The first 24 words on Schoolboy Q’s debut album are “gangsta.” It’s a slap-in-the-skull reminder that whatever anyone else might say, Q is, above all else, tough. That’s what we’ve learned about him so far, anyway. Born Quincy Hanley in South Central L.A., Q linked up with the Crips at age 12 and made cash slinging Oxycontin, the story goes. Nevermind that his nickname, Schoolboy, stemmed from his nerdy glasses and academic aspirations. Now, Q’s major label debut attempts to reconcile these two personas. Sure, Oxymoron is a hard album—references to cash, drugs and sex trickle throughout—but Q’s thick-headed flow nestles itself with intense mathematic precision in a world that might seem apocalyptic to the outside observer.
 
Because the release of Oxymoron was delayed multiple times and subsequently hyped for months, the chance for it to fall flat was pretty high. Collard Greens was released back in June 2013, and could’ve been just another easily forgotten earworm jam with a looming expiration date. But with TDE labelmate Kendrick Lamar lending his nasal-clogged flow to a rapid-fire Spanish-riddled verse and Q’s staccato stutter, the track still has legs. The only difference is that now, that plucking, hollow water-drop beat is instantly recognizable. TDE reps again on Oxymoron when Jay Rock shows up on “Los Awesome” to move the track in a metronomic back and forth direction, his half-manic flow dancing through Q’s effectively stunted wordplay.
 
The 2 Chainz-featuring What They Want loops a 2001: A Space Odyssey infrasonic beat ripple while Schoolboy rides the lower octave wave under 2 Chainz’s semi-screech. Hoover Street has Q on his own again, vibing on a nursery rhyme, trap-fueled beat as he waxes on about growing up and family trouble. The best moments we get from Q are when he finds a way to merge his street-ready narratives with his club-ready, spazzed out beats, like on the two-part track “Prescription/Oxymoron.” Elements of suppressed boom-bap and a young girl’s vocal samples soundtrack a story of Q’s pill addiction and ignoring calls from his daughter. It’s almost tragic—a lonely, foggy-headed monologue—but the jumpy, shivering second-half of the song brings the listener back to present day, with money talk, goofy crank whines and slow-mo “woops.” Things are looking up.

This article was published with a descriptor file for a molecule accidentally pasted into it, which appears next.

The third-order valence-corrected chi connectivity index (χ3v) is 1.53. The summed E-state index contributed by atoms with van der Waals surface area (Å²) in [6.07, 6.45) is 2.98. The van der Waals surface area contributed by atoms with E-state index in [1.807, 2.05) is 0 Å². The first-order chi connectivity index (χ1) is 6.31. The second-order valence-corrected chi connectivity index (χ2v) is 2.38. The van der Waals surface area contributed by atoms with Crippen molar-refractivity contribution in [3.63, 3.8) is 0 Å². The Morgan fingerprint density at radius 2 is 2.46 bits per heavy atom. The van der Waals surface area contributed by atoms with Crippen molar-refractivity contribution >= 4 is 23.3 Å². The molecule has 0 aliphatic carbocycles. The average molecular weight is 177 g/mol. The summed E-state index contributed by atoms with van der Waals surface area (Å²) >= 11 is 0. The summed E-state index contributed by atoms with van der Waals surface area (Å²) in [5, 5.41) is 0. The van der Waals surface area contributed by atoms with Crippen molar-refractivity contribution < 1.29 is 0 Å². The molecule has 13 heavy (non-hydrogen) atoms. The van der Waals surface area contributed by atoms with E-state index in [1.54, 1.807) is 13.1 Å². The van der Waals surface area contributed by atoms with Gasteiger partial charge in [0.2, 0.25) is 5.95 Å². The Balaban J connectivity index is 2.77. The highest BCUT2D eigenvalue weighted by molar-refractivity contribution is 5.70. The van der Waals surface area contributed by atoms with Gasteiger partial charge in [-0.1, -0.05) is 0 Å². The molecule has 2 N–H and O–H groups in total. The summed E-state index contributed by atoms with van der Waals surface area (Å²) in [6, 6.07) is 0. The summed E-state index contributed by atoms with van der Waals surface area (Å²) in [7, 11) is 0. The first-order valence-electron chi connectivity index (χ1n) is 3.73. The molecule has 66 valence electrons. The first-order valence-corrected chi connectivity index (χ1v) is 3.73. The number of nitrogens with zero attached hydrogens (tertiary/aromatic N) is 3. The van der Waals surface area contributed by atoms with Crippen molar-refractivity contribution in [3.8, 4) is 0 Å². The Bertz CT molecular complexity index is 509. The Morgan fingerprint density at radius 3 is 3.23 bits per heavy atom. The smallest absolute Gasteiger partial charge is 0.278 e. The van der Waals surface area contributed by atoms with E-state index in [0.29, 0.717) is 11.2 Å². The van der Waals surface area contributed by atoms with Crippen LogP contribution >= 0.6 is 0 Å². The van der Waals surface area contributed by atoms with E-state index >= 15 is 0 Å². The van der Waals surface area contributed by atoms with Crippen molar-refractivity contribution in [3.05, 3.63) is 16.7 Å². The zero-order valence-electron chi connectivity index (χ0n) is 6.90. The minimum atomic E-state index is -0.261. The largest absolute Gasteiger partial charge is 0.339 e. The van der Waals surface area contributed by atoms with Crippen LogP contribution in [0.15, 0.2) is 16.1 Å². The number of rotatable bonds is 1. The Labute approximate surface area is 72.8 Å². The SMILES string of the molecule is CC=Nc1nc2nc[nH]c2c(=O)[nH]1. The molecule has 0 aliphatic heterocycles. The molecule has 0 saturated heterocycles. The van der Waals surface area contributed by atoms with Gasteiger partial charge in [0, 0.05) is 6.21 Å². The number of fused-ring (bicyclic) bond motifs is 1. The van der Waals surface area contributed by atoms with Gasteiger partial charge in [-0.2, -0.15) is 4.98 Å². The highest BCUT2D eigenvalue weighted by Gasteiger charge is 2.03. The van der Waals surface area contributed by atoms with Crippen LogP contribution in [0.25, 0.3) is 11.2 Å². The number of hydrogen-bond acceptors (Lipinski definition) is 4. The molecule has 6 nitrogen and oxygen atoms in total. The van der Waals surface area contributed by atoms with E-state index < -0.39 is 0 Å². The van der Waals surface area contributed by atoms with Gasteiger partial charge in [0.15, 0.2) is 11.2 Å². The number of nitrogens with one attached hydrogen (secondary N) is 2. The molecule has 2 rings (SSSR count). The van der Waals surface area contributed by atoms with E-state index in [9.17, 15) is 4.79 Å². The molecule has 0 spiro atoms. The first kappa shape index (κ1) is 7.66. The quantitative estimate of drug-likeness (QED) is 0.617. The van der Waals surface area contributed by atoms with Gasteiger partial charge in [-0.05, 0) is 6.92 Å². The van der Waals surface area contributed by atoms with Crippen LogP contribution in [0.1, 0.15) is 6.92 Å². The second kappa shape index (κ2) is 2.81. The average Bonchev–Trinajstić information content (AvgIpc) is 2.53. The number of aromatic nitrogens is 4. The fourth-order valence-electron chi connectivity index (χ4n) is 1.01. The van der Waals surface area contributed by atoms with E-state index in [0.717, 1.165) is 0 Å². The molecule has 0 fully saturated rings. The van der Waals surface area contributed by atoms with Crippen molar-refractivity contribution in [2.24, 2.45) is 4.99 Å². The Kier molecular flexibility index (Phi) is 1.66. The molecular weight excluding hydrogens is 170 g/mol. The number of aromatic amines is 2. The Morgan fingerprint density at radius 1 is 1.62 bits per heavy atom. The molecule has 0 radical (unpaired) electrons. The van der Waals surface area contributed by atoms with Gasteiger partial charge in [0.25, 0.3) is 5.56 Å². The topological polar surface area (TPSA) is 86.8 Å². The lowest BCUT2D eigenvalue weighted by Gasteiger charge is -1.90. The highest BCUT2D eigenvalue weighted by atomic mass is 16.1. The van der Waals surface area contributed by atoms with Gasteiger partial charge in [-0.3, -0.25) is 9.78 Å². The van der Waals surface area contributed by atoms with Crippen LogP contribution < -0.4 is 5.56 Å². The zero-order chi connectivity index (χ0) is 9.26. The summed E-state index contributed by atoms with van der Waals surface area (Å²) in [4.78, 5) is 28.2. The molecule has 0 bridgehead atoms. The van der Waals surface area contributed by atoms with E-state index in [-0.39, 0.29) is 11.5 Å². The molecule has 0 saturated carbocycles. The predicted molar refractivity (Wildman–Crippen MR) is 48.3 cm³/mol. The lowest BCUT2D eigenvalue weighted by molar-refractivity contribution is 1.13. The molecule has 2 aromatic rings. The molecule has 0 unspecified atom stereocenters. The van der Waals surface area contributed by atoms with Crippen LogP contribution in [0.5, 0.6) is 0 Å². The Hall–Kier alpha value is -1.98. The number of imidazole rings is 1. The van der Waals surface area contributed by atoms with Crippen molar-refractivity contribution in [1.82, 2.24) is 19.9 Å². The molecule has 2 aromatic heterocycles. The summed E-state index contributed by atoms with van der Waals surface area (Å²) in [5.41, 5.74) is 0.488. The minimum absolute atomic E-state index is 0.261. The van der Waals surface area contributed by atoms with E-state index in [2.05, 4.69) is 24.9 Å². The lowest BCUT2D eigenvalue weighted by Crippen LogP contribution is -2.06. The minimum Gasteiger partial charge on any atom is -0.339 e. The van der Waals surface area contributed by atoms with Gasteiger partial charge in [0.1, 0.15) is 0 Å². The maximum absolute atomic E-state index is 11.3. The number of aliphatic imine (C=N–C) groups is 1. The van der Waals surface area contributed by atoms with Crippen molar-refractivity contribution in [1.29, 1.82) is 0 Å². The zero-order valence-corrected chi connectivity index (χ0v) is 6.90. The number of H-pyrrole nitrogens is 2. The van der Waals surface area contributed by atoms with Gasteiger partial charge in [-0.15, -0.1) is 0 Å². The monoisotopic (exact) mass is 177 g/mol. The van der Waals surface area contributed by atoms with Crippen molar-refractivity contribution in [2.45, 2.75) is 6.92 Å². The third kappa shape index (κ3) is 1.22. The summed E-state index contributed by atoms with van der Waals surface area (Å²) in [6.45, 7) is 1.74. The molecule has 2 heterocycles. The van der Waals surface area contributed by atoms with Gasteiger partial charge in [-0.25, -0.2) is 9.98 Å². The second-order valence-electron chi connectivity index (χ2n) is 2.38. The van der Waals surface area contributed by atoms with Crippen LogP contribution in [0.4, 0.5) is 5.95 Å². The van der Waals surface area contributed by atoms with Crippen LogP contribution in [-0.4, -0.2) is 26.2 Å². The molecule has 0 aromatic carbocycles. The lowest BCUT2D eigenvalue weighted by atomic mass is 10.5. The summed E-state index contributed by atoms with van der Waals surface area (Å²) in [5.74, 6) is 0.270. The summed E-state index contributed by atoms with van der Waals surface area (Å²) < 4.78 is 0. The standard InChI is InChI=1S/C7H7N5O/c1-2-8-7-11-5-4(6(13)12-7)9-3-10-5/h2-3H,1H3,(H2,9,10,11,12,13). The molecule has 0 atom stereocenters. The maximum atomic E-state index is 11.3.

Studio is the foil to the album’s yawning, yapped singles, Break The Bank and Man Of The Year, and it features one of Q’s best verses on the album. BJ The Chicago Kid adds hornball sex-appeal while Q’s words are sliced up and spit out, like his rhymes are too hard to rethink. That’s not to say the rage-mania of Break The Bank and the hormone-fueled, stuttering beat of Man Of The Year aren’t two of the most essential moments on the album. But ultimately, they all seem essential. It’s not that Schoolboy Q is the best lyricist (“So much pussy that my mustache pink”); and there’s not an immediately profound life lesson here; there are no mind-boggling internal rhymes; but Oxymoron is amazing mostly because it attempts to heal past bruises with more bruises. Schoolboy hides nothing and everything leaves a mark.
 
Much of Oxymoron functions under the the ability to prove people wrong. When Tyler, The Creator and Kurupt jump in on “The Purge,” it could’ve easily been an off-putting grouping, but as a maelstrom of sirens blare in the background, the rappers’ weirdly disparate styles just work. The Raekwon-featuring Blind Threats could’ve pushed Q’s snarl into the background, but instead it’s like the two have been working together for years. Is Oxymoron better than good kid m.A.A.d. city? They’re very different albums. But does it put up a hell of a fight? Yup. It may have taken Schoolboy Q a while to float to the top, but it doesn’t look like he’s leaving anytime soon.